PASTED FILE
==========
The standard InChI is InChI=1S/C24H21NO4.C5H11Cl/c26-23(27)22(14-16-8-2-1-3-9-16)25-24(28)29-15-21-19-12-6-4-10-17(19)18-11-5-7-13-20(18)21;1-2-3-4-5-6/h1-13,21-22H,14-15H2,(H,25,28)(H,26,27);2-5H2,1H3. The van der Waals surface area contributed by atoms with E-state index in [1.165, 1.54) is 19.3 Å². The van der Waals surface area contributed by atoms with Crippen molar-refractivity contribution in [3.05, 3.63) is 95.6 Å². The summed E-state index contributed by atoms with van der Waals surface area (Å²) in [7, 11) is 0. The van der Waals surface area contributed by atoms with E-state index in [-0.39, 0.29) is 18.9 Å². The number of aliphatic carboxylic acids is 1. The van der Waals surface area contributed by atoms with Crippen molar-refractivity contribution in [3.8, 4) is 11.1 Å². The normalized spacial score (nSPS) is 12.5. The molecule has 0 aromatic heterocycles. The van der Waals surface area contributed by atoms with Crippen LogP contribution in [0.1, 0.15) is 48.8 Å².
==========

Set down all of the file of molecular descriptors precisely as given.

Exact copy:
The standard InChI is InChI=1S/C24H21NO4.C5H11Cl/c26-23(27)22(14-16-8-2-1-3-9-16)25-24(28)29-15-21-19-12-6-4-10-17(19)18-11-5-7-13-20(18)21;1-2-3-4-5-6/h1-13,21-22H,14-15H2,(H,25,28)(H,26,27);2-5H2,1H3. The van der Waals surface area contributed by atoms with E-state index in [1.165, 1.54) is 19.3 Å². The van der Waals surface area contributed by atoms with Crippen molar-refractivity contribution in [3.05, 3.63) is 95.6 Å². The summed E-state index contributed by atoms with van der Waals surface area (Å²) in [7, 11) is 0. The van der Waals surface area contributed by atoms with E-state index in [-0.39, 0.29) is 18.9 Å². The number of aliphatic carboxylic acids is 1. The van der Waals surface area contributed by atoms with Crippen molar-refractivity contribution in [3.8, 4) is 11.1 Å². The normalized spacial score (nSPS) is 12.5. The molecule has 0 aromatic heterocycles. The van der Waals surface area contributed by atoms with Crippen LogP contribution in [0.1, 0.15) is 48.8 Å².